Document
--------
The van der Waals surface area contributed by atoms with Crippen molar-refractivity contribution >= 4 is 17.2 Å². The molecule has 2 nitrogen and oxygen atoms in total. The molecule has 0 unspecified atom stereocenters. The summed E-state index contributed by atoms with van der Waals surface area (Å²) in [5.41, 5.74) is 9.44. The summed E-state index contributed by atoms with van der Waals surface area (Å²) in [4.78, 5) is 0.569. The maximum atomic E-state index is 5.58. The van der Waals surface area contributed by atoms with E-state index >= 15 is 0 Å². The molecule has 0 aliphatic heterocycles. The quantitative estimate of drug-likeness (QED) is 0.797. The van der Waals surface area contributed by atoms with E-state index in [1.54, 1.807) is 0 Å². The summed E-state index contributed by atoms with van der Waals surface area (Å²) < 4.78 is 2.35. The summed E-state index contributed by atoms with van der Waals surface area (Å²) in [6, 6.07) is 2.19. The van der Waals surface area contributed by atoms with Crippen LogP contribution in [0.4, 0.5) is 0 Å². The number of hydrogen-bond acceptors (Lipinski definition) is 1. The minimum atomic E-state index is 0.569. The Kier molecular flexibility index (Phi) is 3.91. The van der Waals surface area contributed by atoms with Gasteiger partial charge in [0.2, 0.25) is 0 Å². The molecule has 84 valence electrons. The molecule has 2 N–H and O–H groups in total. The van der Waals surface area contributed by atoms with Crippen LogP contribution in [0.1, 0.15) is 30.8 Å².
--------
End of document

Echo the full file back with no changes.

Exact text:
The van der Waals surface area contributed by atoms with Crippen molar-refractivity contribution >= 4 is 17.2 Å². The molecule has 2 nitrogen and oxygen atoms in total. The molecule has 0 unspecified atom stereocenters. The summed E-state index contributed by atoms with van der Waals surface area (Å²) in [5.41, 5.74) is 9.44. The summed E-state index contributed by atoms with van der Waals surface area (Å²) in [4.78, 5) is 0.569. The maximum atomic E-state index is 5.58. The van der Waals surface area contributed by atoms with E-state index >= 15 is 0 Å². The molecule has 0 aliphatic heterocycles. The quantitative estimate of drug-likeness (QED) is 0.797. The van der Waals surface area contributed by atoms with E-state index in [1.54, 1.807) is 0 Å². The summed E-state index contributed by atoms with van der Waals surface area (Å²) < 4.78 is 2.35. The summed E-state index contributed by atoms with van der Waals surface area (Å²) in [6, 6.07) is 2.19. The van der Waals surface area contributed by atoms with Crippen LogP contribution in [0.4, 0.5) is 0 Å². The number of hydrogen-bond acceptors (Lipinski definition) is 1. The minimum atomic E-state index is 0.569. The Kier molecular flexibility index (Phi) is 3.91. The van der Waals surface area contributed by atoms with Gasteiger partial charge in [0.2, 0.25) is 0 Å². The molecule has 84 valence electrons. The molecule has 2 N–H and O–H groups in total. The van der Waals surface area contributed by atoms with Crippen LogP contribution in [0.1, 0.15) is 30.8 Å².